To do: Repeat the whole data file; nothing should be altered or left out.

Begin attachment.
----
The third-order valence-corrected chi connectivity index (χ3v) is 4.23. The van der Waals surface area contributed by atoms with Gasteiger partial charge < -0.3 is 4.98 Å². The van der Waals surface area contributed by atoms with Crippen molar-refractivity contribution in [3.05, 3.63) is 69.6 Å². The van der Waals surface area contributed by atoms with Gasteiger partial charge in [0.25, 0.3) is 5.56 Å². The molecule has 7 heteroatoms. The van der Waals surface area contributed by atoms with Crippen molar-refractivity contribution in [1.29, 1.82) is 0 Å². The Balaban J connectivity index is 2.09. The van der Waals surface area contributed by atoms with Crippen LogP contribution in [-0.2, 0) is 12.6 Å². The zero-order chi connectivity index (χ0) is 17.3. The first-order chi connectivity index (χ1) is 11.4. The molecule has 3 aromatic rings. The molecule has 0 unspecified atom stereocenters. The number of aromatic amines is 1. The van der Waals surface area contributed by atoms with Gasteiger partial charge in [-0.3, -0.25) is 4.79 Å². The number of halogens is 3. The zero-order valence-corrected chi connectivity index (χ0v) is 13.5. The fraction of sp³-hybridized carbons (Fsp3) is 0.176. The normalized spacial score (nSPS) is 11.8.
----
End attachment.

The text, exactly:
The third-order valence-corrected chi connectivity index (χ3v) is 4.23. The van der Waals surface area contributed by atoms with Gasteiger partial charge < -0.3 is 4.98 Å². The van der Waals surface area contributed by atoms with Crippen molar-refractivity contribution in [3.05, 3.63) is 69.6 Å². The van der Waals surface area contributed by atoms with Gasteiger partial charge in [0.25, 0.3) is 5.56 Å². The molecule has 7 heteroatoms. The van der Waals surface area contributed by atoms with Crippen molar-refractivity contribution in [1.29, 1.82) is 0 Å². The Balaban J connectivity index is 2.09. The van der Waals surface area contributed by atoms with Crippen LogP contribution in [-0.2, 0) is 12.6 Å². The zero-order chi connectivity index (χ0) is 17.3. The first-order chi connectivity index (χ1) is 11.4. The molecule has 3 aromatic rings. The molecule has 0 unspecified atom stereocenters. The number of aromatic amines is 1. The van der Waals surface area contributed by atoms with Gasteiger partial charge in [-0.3, -0.25) is 4.79 Å². The number of halogens is 3. The zero-order valence-corrected chi connectivity index (χ0v) is 13.5. The fraction of sp³-hybridized carbons (Fsp3) is 0.176. The normalized spacial score (nSPS) is 11.8.